Pecos National Historical Park preserves 12,000 years of historical treasures including the ancient pueblo of Pecos, two Spanish Colonial Missions, Santa Fe Trail sites, and the site of the Civil War Battle of Glorieta Pass/ For information phone (505) 757-6032 or the website at: https://www.nps.gov/peco
Fort Union National Monument a captivating site located along the Santa Fe Trail was once the largest military outpost in the American Southwest. The fort was built in 1851 to protect the Santa Fe Trail, and served as a base of operations against Indian uprisings and later outlaws.
Fort Union is being preserved as an outdoor museum and is administered by the US National Park Service The interpretive museum at Fort Union presents an overview of life on the frontier and along the Santa Fe Trail. There’s also a 1.6 mile self-guided tour where you can see the wagon ruts alongside the Santa Fe Trail, and get to view the ruins of the second and third fort. For more information phone (505) 425-8025 or the website at: https://www.nps.gov/foun
Las Vegas Museum and Rough Rider Memorial Collection – In 1898 America was convinced that it should help the Cubans win their independence from Spain. Teddy Roosevelt came to New Mexico to recruit volunteers for his Rough Riders cavalry regiment, and twenty-one men from Las Vegas signed on. The following year the first annual Rough Riders Reunion was held in Las Vegas at which time the National Association of Roosevelt Rough Riders was formed. Teddy Roosevelt, then Governor of New York with more than 600 of his comrades, attended it. It was voted to hold all subsequent reunions here “to the last man,” That came to pass in 1968. The museum eloquently shares the past with remarkable collections of Rough Rider uniforms, arms, maps and newspapers and artifacts of the era. Phone (505) 454-1401 for information.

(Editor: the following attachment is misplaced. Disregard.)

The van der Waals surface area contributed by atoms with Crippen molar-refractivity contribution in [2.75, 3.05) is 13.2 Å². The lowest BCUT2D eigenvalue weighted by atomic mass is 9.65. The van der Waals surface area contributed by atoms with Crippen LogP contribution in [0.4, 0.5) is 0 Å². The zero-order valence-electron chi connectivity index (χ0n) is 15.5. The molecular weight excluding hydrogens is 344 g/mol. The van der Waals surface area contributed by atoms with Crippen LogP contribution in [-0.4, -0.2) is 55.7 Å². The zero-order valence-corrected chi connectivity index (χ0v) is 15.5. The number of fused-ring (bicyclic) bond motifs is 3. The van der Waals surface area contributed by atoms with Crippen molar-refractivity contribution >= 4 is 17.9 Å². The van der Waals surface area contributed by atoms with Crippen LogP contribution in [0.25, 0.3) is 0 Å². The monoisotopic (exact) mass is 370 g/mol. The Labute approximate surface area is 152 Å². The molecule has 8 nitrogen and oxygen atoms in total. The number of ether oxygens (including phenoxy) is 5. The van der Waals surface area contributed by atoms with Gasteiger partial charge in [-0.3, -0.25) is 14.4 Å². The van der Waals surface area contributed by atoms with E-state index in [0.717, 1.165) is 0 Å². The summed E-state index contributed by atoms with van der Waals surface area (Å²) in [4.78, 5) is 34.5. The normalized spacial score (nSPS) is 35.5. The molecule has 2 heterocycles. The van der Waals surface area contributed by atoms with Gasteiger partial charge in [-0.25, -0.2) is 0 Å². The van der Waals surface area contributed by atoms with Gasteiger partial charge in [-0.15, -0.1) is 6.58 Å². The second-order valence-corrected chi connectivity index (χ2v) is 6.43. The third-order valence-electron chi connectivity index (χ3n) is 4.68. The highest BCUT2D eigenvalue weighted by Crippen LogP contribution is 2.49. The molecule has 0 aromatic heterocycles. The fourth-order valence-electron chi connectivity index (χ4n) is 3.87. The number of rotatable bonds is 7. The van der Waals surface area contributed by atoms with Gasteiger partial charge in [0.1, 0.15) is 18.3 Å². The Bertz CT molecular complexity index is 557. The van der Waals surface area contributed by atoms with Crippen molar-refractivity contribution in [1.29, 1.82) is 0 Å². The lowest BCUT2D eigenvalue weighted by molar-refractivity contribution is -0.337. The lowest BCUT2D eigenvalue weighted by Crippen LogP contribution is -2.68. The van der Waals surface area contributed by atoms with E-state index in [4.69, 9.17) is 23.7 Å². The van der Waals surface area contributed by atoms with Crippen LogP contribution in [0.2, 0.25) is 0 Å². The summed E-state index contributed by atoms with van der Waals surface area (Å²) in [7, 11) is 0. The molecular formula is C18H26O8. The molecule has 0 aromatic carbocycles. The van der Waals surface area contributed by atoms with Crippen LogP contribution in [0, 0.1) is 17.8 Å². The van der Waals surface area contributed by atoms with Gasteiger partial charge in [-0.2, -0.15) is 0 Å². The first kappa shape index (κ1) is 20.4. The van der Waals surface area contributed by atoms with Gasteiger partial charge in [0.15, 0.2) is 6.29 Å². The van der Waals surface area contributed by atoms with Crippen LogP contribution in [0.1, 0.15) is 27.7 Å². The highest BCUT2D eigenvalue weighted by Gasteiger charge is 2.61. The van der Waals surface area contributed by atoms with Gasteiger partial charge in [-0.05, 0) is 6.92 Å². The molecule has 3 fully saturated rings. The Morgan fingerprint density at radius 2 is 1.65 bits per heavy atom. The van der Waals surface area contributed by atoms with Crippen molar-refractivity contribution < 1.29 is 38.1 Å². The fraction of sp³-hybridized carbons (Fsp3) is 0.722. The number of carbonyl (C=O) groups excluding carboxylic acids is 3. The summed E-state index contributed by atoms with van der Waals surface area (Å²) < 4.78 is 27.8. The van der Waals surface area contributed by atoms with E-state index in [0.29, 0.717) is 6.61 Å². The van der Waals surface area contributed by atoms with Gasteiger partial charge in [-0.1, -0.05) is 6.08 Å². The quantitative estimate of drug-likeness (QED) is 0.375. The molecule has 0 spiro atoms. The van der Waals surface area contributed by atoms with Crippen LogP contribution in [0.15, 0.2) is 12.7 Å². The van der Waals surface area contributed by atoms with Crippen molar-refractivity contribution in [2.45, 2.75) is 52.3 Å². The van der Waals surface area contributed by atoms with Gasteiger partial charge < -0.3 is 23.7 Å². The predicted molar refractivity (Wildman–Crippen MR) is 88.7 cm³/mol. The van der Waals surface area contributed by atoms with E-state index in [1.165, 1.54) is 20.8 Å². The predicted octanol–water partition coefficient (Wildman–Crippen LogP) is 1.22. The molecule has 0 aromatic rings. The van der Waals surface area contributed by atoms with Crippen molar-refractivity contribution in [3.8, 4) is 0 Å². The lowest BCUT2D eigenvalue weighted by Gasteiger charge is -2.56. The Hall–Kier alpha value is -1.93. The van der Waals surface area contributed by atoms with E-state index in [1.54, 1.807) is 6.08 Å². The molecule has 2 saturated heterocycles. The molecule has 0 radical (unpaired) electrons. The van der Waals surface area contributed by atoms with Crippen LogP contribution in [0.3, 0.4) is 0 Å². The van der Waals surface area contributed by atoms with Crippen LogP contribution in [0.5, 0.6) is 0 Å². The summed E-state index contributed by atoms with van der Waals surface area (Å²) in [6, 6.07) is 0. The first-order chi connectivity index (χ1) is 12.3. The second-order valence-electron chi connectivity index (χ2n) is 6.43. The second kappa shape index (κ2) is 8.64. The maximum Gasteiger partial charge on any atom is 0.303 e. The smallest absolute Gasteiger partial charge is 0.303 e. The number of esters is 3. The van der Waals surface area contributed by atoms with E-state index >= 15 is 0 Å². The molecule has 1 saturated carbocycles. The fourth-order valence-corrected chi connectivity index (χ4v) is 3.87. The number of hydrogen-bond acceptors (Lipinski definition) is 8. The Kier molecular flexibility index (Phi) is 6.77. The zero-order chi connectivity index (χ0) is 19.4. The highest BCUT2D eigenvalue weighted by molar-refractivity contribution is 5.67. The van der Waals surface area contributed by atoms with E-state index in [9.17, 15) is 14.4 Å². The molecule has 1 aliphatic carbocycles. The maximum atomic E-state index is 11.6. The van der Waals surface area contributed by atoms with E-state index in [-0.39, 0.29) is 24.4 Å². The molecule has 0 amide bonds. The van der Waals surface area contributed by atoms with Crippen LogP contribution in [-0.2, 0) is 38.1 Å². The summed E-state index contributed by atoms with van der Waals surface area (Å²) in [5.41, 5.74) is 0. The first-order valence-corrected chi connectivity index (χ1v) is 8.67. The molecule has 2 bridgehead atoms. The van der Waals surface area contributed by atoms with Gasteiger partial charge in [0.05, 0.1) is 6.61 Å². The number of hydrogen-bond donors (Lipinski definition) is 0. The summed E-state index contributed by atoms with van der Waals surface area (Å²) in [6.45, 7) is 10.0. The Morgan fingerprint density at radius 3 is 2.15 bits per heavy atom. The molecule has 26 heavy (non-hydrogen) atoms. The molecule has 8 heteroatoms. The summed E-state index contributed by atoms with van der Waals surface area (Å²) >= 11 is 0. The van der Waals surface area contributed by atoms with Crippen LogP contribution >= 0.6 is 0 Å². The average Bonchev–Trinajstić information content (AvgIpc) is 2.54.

Victory Ranch is a working ranch where you can hug and feed one of the largest herds of alpacas in the Southwest. Alpacas, small gentle cousins to Llamas are native to the South American Andes and are very much at home in the Mora Valley. Tour the visitors center, try your hand at spinning and weaving, and browse the beautiful 3,000 square foot clothing and gift shop filled with garments, rugs, yarn, fiber, and local art. For information phone: (505) 387-2254 or visit website at: https://www.victoryranch.com
Where to stay
The Historic Victorian Plaza Hotel a three-story Italianate-style building was erected in 1882 to accommodate the influx of travelers that were flocking to the area. Some of the heroes and hooligans of American folklore hung their hats at the Plaza Hotel including Billy the Kid, Vicente Silva, Voodoo Brown and Doc Holiday. In 1982, one hundred years after its beginning, a two-million dollar restoration returned the Plaza to the glory of its early reign as the “Bell of the Southwest.” Located at 230 Plaza Park, (800) 328-1882 or the website at https://www.plazahotel-nm.com